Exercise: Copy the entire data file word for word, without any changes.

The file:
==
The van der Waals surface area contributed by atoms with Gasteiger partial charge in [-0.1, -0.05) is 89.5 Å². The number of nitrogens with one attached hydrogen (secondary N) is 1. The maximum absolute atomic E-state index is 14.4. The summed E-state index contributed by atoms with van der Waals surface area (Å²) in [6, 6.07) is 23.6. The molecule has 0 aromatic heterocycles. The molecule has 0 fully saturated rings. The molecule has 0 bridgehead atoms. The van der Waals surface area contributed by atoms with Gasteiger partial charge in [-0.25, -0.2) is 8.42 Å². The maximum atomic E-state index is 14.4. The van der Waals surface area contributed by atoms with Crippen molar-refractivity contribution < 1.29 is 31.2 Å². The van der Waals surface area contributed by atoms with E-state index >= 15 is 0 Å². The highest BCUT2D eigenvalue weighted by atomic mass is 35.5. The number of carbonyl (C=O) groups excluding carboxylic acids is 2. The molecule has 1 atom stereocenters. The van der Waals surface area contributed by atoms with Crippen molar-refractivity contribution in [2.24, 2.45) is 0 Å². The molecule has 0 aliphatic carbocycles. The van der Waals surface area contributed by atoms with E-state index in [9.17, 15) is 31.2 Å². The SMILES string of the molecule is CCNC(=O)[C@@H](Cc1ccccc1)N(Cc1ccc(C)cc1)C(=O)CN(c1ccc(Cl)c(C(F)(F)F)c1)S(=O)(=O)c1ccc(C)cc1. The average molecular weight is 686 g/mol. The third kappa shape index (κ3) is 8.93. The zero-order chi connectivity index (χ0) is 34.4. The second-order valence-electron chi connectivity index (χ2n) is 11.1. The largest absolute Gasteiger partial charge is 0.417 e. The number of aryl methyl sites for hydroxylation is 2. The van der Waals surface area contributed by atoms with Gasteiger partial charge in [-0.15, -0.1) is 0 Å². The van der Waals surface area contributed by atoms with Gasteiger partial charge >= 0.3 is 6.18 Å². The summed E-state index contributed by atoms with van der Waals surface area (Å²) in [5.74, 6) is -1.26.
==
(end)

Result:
The van der Waals surface area contributed by atoms with Gasteiger partial charge in [-0.1, -0.05) is 89.5 Å². The number of nitrogens with one attached hydrogen (secondary N) is 1. The maximum absolute atomic E-state index is 14.4. The summed E-state index contributed by atoms with van der Waals surface area (Å²) in [6, 6.07) is 23.6. The molecule has 0 aromatic heterocycles. The molecule has 0 fully saturated rings. The molecule has 0 bridgehead atoms. The van der Waals surface area contributed by atoms with Gasteiger partial charge in [-0.25, -0.2) is 8.42 Å². The maximum atomic E-state index is 14.4. The van der Waals surface area contributed by atoms with Crippen molar-refractivity contribution < 1.29 is 31.2 Å². The van der Waals surface area contributed by atoms with E-state index >= 15 is 0 Å². The highest BCUT2D eigenvalue weighted by atomic mass is 35.5. The number of carbonyl (C=O) groups excluding carboxylic acids is 2. The molecule has 1 atom stereocenters. The van der Waals surface area contributed by atoms with Crippen molar-refractivity contribution in [2.24, 2.45) is 0 Å². The molecule has 0 aliphatic carbocycles. The van der Waals surface area contributed by atoms with E-state index in [9.17, 15) is 31.2 Å². The SMILES string of the molecule is CCNC(=O)[C@@H](Cc1ccccc1)N(Cc1ccc(C)cc1)C(=O)CN(c1ccc(Cl)c(C(F)(F)F)c1)S(=O)(=O)c1ccc(C)cc1. The average molecular weight is 686 g/mol. The third kappa shape index (κ3) is 8.93. The zero-order chi connectivity index (χ0) is 34.4. The second-order valence-electron chi connectivity index (χ2n) is 11.1. The largest absolute Gasteiger partial charge is 0.417 e. The number of aryl methyl sites for hydroxylation is 2. The van der Waals surface area contributed by atoms with Gasteiger partial charge in [-0.15, -0.1) is 0 Å². The van der Waals surface area contributed by atoms with Gasteiger partial charge >= 0.3 is 6.18 Å². The summed E-state index contributed by atoms with van der Waals surface area (Å²) in [5.74, 6) is -1.26.